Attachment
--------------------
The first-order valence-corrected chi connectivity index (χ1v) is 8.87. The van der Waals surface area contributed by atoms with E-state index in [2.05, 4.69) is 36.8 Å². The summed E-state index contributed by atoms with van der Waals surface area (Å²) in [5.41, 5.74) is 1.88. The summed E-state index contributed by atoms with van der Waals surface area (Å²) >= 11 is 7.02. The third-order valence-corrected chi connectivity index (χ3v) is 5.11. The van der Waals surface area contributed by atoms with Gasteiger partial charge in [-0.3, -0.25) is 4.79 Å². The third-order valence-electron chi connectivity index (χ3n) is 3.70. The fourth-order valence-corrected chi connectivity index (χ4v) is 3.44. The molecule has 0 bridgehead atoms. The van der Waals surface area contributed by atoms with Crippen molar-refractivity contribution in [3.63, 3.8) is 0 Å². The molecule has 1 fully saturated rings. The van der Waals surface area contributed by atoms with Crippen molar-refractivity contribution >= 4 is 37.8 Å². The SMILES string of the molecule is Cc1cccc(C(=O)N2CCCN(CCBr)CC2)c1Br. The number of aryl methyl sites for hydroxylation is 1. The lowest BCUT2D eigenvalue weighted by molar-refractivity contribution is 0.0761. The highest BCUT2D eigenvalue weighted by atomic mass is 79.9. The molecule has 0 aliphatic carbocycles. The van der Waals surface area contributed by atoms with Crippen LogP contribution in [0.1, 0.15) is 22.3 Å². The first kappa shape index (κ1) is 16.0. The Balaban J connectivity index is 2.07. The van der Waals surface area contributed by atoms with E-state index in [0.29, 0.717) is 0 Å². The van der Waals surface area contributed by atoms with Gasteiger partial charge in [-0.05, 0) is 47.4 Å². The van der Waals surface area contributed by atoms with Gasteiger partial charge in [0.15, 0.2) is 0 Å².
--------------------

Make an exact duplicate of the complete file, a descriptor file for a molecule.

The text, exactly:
The first-order valence-corrected chi connectivity index (χ1v) is 8.87. The van der Waals surface area contributed by atoms with E-state index in [2.05, 4.69) is 36.8 Å². The summed E-state index contributed by atoms with van der Waals surface area (Å²) in [5.41, 5.74) is 1.88. The summed E-state index contributed by atoms with van der Waals surface area (Å²) >= 11 is 7.02. The third-order valence-corrected chi connectivity index (χ3v) is 5.11. The van der Waals surface area contributed by atoms with Gasteiger partial charge in [-0.3, -0.25) is 4.79 Å². The third-order valence-electron chi connectivity index (χ3n) is 3.70. The fourth-order valence-corrected chi connectivity index (χ4v) is 3.44. The molecule has 0 bridgehead atoms. The van der Waals surface area contributed by atoms with Crippen molar-refractivity contribution in [3.63, 3.8) is 0 Å². The molecule has 1 fully saturated rings. The van der Waals surface area contributed by atoms with Crippen molar-refractivity contribution >= 4 is 37.8 Å². The SMILES string of the molecule is Cc1cccc(C(=O)N2CCCN(CCBr)CC2)c1Br. The number of aryl methyl sites for hydroxylation is 1. The lowest BCUT2D eigenvalue weighted by molar-refractivity contribution is 0.0761. The highest BCUT2D eigenvalue weighted by atomic mass is 79.9. The molecule has 0 aliphatic carbocycles. The van der Waals surface area contributed by atoms with Crippen LogP contribution in [0.1, 0.15) is 22.3 Å². The first kappa shape index (κ1) is 16.0. The Balaban J connectivity index is 2.07. The van der Waals surface area contributed by atoms with E-state index in [0.29, 0.717) is 0 Å². The van der Waals surface area contributed by atoms with Gasteiger partial charge in [-0.05, 0) is 47.4 Å². The van der Waals surface area contributed by atoms with Gasteiger partial charge in [0.15, 0.2) is 0 Å².